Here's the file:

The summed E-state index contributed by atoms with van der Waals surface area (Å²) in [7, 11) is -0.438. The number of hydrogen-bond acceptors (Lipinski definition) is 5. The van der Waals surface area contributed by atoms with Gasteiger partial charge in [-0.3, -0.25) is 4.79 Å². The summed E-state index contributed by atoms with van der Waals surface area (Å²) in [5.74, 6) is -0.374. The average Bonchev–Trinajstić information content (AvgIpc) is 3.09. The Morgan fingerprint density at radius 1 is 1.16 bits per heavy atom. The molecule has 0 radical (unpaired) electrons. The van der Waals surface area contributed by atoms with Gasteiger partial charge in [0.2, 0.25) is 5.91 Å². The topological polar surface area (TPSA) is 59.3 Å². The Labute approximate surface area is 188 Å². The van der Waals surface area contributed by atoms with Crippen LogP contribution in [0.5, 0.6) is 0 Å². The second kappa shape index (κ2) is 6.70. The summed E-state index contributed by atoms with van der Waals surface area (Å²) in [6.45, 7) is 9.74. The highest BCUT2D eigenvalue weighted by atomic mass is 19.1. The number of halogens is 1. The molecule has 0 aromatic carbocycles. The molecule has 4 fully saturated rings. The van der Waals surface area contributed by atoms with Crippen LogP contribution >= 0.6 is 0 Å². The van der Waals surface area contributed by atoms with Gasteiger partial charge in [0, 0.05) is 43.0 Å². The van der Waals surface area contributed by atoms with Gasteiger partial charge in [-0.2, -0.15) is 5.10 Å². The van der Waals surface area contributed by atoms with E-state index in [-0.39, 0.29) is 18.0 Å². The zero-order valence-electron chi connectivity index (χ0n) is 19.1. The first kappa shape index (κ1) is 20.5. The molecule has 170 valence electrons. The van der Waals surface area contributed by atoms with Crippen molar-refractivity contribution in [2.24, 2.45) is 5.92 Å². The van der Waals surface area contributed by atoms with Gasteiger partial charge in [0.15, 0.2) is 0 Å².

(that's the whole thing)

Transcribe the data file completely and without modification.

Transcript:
The summed E-state index contributed by atoms with van der Waals surface area (Å²) in [7, 11) is -0.438. The number of hydrogen-bond acceptors (Lipinski definition) is 5. The van der Waals surface area contributed by atoms with Gasteiger partial charge in [-0.3, -0.25) is 4.79 Å². The summed E-state index contributed by atoms with van der Waals surface area (Å²) in [5.74, 6) is -0.374. The average Bonchev–Trinajstić information content (AvgIpc) is 3.09. The Morgan fingerprint density at radius 1 is 1.16 bits per heavy atom. The molecule has 0 radical (unpaired) electrons. The van der Waals surface area contributed by atoms with Gasteiger partial charge in [0.2, 0.25) is 5.91 Å². The topological polar surface area (TPSA) is 59.3 Å². The Labute approximate surface area is 188 Å². The van der Waals surface area contributed by atoms with Crippen LogP contribution in [0.5, 0.6) is 0 Å². The second kappa shape index (κ2) is 6.70. The summed E-state index contributed by atoms with van der Waals surface area (Å²) in [6.45, 7) is 9.74. The highest BCUT2D eigenvalue weighted by atomic mass is 19.1. The number of halogens is 1. The molecule has 0 aromatic carbocycles. The molecule has 4 fully saturated rings. The van der Waals surface area contributed by atoms with Crippen LogP contribution >= 0.6 is 0 Å². The van der Waals surface area contributed by atoms with Gasteiger partial charge in [0, 0.05) is 43.0 Å². The van der Waals surface area contributed by atoms with Gasteiger partial charge in [-0.2, -0.15) is 5.10 Å². The van der Waals surface area contributed by atoms with E-state index in [-0.39, 0.29) is 18.0 Å². The zero-order valence-electron chi connectivity index (χ0n) is 19.1. The first kappa shape index (κ1) is 20.5. The molecule has 170 valence electrons. The van der Waals surface area contributed by atoms with Crippen molar-refractivity contribution in [2.24, 2.45) is 5.92 Å². The van der Waals surface area contributed by atoms with Gasteiger partial charge in [0.15, 0.2) is 0 Å².